How to Build Credit in the UK as an Immigrant
With 37% of London and 35% of the UK’s residents being foreign-born, it’s no secret that the UK is an attractive destination to immigrate to and settle in. However, the process is often more complicated than expected, even after meeting the Government visa qualifications.
Despite the troubles that come with moving to a new country, the United Kingdom is a wonderful place to call home. Our biggest piece of advice for newcomers is to establish your financials and credit as quickly as possible. However, like many aspects of relocating, building credit in the UK as an immigrant is easier said than done.
Here, we’ll walk you through some strategic steps for building credit when you arrive in the UK. But first, let’s take a look at why it’s important to build credit in the UK.
Why Building Credit Matters as a Newcomer to the UK
A lack of credit history in the UK can lead to a string of frustrations. It can impact your ability to access credit cards, financing for personal loans, or even things as basic as housing. Having a credit history in the UK gives lenders a concrete way to assess your creditworthiness.
How to Get Started Building Credit When You’re New to the UK
So developing a strong credit score is critical for building your life’s foundation in the UK. But how do you do that? Let’s take a look at some of the best methods.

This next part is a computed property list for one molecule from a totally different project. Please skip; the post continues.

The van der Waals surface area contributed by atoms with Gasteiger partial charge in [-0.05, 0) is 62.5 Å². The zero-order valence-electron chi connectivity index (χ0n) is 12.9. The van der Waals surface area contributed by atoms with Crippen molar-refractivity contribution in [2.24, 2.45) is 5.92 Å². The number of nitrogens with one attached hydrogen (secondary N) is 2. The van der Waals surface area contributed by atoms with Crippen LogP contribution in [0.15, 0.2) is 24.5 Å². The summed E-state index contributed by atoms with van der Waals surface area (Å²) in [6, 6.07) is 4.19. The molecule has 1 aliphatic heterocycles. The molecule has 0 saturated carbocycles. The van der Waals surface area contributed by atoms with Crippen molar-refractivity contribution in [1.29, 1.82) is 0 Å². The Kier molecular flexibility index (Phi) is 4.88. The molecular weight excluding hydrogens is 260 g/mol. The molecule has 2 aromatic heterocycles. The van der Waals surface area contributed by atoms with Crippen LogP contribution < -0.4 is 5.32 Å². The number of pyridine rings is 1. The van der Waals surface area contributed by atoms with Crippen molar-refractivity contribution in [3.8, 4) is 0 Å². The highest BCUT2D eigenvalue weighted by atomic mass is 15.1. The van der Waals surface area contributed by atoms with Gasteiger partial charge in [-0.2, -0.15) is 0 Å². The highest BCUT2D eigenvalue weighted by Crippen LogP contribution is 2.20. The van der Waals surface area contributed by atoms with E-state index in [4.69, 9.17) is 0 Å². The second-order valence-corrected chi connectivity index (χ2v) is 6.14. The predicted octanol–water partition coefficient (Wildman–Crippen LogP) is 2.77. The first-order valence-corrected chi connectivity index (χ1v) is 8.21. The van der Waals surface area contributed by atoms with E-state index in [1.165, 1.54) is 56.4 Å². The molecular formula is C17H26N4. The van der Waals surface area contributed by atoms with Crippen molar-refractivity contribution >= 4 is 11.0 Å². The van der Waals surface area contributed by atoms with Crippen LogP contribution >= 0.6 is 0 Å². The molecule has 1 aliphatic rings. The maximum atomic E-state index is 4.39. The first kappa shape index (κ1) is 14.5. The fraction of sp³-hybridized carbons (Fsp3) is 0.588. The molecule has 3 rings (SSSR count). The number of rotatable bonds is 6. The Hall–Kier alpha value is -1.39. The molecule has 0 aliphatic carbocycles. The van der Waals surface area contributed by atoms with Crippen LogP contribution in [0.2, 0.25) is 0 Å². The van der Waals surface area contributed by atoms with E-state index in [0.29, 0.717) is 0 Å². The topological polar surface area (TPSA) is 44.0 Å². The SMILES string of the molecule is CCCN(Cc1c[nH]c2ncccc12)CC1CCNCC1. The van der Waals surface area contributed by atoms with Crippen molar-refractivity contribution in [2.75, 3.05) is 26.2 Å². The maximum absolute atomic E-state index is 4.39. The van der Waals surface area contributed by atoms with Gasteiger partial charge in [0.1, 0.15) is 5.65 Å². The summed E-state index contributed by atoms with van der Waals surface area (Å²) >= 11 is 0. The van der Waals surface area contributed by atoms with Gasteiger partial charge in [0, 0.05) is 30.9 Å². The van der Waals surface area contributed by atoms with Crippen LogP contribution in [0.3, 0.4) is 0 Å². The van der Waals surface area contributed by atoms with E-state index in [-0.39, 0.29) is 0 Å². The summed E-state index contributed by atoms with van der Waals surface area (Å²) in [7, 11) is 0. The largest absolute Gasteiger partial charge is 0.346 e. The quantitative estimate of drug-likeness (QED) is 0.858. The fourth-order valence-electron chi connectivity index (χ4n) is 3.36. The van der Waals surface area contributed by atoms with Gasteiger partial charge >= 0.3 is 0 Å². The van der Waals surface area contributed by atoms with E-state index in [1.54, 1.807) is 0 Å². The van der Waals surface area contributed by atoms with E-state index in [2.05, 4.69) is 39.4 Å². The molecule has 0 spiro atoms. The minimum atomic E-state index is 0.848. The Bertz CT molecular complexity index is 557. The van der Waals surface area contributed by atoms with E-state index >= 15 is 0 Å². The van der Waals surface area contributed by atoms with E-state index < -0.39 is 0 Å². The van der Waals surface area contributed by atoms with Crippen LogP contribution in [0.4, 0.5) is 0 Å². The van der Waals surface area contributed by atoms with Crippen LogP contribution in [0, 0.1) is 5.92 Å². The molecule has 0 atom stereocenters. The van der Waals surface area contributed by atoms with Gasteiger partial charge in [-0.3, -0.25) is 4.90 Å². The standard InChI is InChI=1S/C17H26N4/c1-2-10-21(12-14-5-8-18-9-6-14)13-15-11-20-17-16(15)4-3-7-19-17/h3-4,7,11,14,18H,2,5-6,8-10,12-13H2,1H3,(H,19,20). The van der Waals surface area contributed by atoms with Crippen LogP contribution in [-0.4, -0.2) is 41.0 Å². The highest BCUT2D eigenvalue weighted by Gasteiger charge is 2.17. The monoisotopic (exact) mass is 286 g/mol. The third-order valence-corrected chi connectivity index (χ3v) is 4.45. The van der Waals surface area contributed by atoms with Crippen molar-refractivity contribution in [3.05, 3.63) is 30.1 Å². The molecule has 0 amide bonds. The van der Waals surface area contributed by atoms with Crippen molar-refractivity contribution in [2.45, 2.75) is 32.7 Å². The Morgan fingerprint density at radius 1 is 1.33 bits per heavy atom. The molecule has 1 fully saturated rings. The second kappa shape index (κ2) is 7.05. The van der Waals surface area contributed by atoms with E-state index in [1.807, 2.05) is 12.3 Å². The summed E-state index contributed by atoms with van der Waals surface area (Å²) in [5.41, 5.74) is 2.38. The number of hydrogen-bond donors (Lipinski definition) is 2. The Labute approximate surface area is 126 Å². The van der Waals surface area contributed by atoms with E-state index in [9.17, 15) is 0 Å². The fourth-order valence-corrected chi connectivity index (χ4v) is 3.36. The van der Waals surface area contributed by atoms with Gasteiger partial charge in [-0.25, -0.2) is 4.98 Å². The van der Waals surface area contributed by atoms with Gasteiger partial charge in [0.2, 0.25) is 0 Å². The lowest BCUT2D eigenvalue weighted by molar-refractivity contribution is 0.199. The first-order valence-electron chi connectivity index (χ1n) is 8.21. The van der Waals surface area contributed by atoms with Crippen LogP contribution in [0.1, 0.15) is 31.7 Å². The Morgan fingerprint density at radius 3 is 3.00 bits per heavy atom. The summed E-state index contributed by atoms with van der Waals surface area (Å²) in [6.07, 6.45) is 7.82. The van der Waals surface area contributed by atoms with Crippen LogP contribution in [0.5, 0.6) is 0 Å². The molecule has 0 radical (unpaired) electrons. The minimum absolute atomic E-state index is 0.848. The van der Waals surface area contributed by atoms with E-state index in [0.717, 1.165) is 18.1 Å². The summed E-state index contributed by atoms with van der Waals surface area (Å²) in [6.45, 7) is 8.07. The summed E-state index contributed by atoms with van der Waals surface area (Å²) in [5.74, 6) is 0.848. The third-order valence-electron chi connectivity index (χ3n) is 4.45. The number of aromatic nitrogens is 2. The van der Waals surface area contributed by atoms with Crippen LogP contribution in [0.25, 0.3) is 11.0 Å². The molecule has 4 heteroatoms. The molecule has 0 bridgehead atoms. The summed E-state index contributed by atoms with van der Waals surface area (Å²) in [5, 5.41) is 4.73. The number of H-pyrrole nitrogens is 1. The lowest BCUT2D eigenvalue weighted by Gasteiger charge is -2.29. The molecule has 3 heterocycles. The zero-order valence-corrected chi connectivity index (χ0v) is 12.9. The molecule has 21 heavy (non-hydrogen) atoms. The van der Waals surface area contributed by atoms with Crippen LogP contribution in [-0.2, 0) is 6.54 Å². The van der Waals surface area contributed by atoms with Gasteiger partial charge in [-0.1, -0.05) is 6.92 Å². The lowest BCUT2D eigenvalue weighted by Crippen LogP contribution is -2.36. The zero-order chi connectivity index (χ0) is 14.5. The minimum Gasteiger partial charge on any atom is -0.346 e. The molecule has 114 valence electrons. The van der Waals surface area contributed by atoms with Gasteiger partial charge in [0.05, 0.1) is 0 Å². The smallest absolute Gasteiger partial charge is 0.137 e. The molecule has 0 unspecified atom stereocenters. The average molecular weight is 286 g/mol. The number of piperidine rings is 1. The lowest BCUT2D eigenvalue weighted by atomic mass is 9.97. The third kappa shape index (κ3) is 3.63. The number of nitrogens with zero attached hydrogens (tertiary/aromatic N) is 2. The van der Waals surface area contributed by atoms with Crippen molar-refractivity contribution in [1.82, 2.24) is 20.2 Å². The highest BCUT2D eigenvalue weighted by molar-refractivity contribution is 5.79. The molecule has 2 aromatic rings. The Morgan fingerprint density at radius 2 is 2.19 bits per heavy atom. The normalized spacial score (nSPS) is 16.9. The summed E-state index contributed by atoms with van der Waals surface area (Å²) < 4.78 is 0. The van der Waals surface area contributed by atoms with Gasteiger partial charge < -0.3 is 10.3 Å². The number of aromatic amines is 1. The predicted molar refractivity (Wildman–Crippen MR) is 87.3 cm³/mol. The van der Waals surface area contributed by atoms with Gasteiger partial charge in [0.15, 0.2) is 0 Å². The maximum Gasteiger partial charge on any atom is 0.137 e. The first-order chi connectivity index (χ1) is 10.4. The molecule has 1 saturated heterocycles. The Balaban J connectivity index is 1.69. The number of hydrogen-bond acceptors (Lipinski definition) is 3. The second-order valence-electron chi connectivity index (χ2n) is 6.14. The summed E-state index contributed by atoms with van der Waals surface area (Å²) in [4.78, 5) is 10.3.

1. Find a Permanent Place to Stay and a UK Address
Avoid moving frequently after your arrival, as having a stable resident address to show your proof of identity is one of the most vital elements for building credit.
Additionally, resist the urge to simplify things by renting a fully-inclusive flat, where your rent covers all utilities, TV licences, and council taxes. Setting these accounts up yourself can all help build your credit, so avoid fully-inclusive flats for your long-term accommodation.
2. Open a Bank Account
Opening a bank account can actually be tricky at first depending on your ability to prove where you live—which is why it’s so important to focus on finding a permanent address first. If you work for a UK Gov recognized company, try asking your HR department for an official letter stating information such as your:
- Full Legal Name
- Current UK address
- Previous address (even if it was abroad)
- How long you’ve been working for the company
- Current salary
If that option fails, consider opening a ‘new to UK’ bank account at big banks such as Lloyds. Be aware that these accounts often have higher fees and less favourable benefits, but still may be worth it depending on your specific circumstances.
3. Sign Up With Utility Providers
Regular payments to some utility options can help build your credit score when you’re new to the UK. This is why we advise against fully-inclusive rentals, as you miss this credit-building opportunity. Consider trying to set up the following:
- Council tax payments (once you are renting a flat)
- Water and sewage service
- A landline—while it may be outdated, it indicates you have a permanent address and can boost your credit score